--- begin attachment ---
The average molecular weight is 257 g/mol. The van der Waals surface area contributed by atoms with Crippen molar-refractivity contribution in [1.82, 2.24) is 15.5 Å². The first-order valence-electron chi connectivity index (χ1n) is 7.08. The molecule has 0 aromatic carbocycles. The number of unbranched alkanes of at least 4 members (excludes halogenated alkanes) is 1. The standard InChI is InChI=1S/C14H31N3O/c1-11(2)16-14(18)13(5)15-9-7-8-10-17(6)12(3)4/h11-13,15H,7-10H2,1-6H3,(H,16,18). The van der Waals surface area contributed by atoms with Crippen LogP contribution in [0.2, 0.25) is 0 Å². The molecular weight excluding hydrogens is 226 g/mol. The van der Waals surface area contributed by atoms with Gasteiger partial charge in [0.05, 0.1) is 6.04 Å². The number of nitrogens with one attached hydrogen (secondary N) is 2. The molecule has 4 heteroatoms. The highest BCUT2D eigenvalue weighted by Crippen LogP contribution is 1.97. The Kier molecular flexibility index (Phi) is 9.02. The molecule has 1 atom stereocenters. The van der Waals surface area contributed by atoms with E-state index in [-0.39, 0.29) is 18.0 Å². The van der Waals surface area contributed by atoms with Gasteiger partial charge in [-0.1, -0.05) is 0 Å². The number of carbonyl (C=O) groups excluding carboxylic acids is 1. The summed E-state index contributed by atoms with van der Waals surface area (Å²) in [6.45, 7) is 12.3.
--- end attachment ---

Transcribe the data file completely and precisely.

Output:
The average molecular weight is 257 g/mol. The van der Waals surface area contributed by atoms with Crippen molar-refractivity contribution in [1.82, 2.24) is 15.5 Å². The first-order valence-electron chi connectivity index (χ1n) is 7.08. The molecule has 0 aromatic carbocycles. The number of unbranched alkanes of at least 4 members (excludes halogenated alkanes) is 1. The standard InChI is InChI=1S/C14H31N3O/c1-11(2)16-14(18)13(5)15-9-7-8-10-17(6)12(3)4/h11-13,15H,7-10H2,1-6H3,(H,16,18). The van der Waals surface area contributed by atoms with Crippen LogP contribution in [0.2, 0.25) is 0 Å². The molecular weight excluding hydrogens is 226 g/mol. The van der Waals surface area contributed by atoms with Gasteiger partial charge in [0.05, 0.1) is 6.04 Å². The number of nitrogens with one attached hydrogen (secondary N) is 2. The molecule has 4 heteroatoms. The highest BCUT2D eigenvalue weighted by Crippen LogP contribution is 1.97. The Kier molecular flexibility index (Phi) is 9.02. The molecule has 1 atom stereocenters. The van der Waals surface area contributed by atoms with E-state index in [-0.39, 0.29) is 18.0 Å². The van der Waals surface area contributed by atoms with Gasteiger partial charge in [-0.1, -0.05) is 0 Å². The number of carbonyl (C=O) groups excluding carboxylic acids is 1. The summed E-state index contributed by atoms with van der Waals surface area (Å²) in [6.45, 7) is 12.3.